Psychology of Olive Green vs. Green

The psychology behind a color can also point to why olive green is viewed as darker than plain green:

  • Green is associated with nature, growth, renewal, and harmony.
  • Olive green represents autumn, maturity, fatigue, illness, and the military.
  • The dullness of olive green gives it a more somber tone than bright, vibrant green.

Olive green evokes themes of decay and fatigue, while plain green conjures up images of vibrancy and growth. This psychological perception contributes to olive green being viewed as darker.

Uses and Examples

Some examples that showcase the darker olive green vs. lighter plain green:

  • Camouflage: Military uniforms use olive drab, while regular green stands out more.
  • Nature: Olive green represents pine needles and sagebrush, while green is used for lush grass and leaves.
  • Decor: Olive green gives a more muted, earthy look than bright greens.
  • Iconography: Green means go, while olive green is a sign of caution.

Olive green’s widespread use in the military and nature points to its properties as a darker, duller shade of green that blends in better with its surroundings.


While there are some variations between shades, olive green is generally considered a darker color than regular green. This stems from several factors:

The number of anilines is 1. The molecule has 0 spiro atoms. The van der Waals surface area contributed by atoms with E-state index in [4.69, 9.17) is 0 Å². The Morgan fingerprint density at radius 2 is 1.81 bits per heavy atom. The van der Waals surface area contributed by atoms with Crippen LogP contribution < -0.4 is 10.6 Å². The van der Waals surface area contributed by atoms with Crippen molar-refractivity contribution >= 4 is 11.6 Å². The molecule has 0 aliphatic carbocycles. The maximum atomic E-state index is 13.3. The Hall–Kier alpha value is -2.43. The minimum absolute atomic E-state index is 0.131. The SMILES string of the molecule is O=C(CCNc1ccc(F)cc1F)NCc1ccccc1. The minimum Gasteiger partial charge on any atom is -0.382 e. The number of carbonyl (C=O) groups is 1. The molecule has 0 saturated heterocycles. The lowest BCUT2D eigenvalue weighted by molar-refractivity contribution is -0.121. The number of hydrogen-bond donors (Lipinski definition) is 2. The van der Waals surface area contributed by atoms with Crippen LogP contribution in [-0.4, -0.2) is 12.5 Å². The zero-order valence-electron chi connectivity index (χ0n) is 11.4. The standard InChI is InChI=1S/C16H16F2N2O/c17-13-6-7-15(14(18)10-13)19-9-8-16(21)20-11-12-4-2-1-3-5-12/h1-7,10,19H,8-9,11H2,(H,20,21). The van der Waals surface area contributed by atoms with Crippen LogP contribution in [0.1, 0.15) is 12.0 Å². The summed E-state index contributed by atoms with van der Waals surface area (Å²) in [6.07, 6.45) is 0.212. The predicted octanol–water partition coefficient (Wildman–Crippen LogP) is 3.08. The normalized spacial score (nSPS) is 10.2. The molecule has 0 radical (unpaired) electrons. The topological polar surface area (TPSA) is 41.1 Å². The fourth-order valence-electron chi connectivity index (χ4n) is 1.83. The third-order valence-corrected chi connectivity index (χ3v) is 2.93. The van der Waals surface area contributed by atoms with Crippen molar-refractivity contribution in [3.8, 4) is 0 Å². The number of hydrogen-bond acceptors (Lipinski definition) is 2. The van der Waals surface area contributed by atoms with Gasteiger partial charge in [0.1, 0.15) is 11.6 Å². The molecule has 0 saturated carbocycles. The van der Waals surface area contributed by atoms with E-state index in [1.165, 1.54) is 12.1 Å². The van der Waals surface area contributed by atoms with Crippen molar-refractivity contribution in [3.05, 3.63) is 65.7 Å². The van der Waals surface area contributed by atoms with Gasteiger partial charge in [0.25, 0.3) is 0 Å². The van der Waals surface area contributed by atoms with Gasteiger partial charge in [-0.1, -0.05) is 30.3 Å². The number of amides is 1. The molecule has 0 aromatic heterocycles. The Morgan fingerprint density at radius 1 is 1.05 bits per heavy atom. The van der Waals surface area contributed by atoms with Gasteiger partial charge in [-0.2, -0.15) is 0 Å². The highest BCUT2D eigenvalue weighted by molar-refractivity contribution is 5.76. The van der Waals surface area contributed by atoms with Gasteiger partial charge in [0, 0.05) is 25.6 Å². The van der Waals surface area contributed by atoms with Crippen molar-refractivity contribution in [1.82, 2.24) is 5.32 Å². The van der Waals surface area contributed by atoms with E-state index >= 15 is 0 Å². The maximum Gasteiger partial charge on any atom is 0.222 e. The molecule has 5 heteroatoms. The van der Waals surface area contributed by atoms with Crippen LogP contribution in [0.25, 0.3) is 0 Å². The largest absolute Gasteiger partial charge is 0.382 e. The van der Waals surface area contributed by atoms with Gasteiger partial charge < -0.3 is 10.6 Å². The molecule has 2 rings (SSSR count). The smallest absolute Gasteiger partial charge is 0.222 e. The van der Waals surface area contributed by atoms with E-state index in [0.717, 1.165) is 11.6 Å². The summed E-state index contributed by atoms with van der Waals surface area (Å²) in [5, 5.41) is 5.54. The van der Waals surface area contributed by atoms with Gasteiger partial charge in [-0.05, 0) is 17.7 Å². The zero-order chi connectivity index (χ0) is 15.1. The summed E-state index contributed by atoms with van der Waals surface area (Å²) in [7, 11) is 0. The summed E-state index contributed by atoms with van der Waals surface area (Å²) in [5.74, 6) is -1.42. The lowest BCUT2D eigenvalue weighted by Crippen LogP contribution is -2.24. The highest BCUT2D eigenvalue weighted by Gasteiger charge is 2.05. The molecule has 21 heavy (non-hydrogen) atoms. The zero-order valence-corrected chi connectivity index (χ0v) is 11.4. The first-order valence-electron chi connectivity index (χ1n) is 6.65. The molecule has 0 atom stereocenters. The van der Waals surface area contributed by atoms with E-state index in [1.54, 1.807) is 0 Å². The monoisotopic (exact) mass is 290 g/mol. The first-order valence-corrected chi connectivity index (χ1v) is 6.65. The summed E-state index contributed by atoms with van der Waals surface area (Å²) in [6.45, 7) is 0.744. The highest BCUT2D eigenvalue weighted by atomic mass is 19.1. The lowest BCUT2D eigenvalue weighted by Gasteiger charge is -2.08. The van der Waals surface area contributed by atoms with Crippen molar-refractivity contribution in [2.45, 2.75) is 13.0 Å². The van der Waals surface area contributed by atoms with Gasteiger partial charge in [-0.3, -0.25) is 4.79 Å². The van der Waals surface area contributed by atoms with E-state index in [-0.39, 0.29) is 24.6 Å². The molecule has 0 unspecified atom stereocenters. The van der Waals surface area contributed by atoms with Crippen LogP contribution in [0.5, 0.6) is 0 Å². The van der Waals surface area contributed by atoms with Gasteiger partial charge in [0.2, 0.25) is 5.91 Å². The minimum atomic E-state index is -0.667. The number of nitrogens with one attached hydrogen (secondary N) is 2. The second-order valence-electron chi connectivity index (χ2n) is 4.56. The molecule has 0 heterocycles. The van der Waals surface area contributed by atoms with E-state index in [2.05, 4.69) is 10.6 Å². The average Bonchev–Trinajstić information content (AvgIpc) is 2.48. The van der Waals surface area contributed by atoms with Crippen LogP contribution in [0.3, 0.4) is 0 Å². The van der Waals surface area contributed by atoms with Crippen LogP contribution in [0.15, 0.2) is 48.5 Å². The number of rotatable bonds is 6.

• Olive green has more black or brown pigment mixed in, making it darker.
  • It has lower brightness, luminance, and value than green.
  • Its dull, grayish-brown tone gives it a darker feel.
  • The psychology of olive green associates it with darkness and fatigue.

So in summary, the quick answer is yes, olive green is a darker, more muted shade of green. This allows it to serve different purposes than plain green in camouflage, nature, and design.

Olive green and green have their own unique roles, with olive green occupying the darker end of the green spectrum. So while they are closely related colors, olive green definitively differs from green by being several shades darker. When comparing different greens, olive green will consistently rate as a darker variant.

Olive green and green are considered complementary colors. They contrast with each other in lightness, hue, and vibrancy. At the same time, they are closely linked in the color wheel and in nature. Their relationship showcases how colors can have connections while retaining their own distinct identities.

So in summary:

  • Yes, olive green is darker than green
  • Olive green has more grey, brown, and black mixed in
  • Olive green has lower brightness, luminance, and value
  • Olive green is associated with autumn, fatigue, and the military
  • Green represents vibrancy, growth, and renewal
  • Olive green and green complement each other across the color spectrum

The comparison between olive green and green shows how colors can have nuance beyond simply lighter and darker. While olive green is definitively darker, the relationship between these two shades is complex, with each color having its own lightness, hue, and symbolic meanings. Their contrast and connections demonstrate the richness and subtle variations within the green family of colors.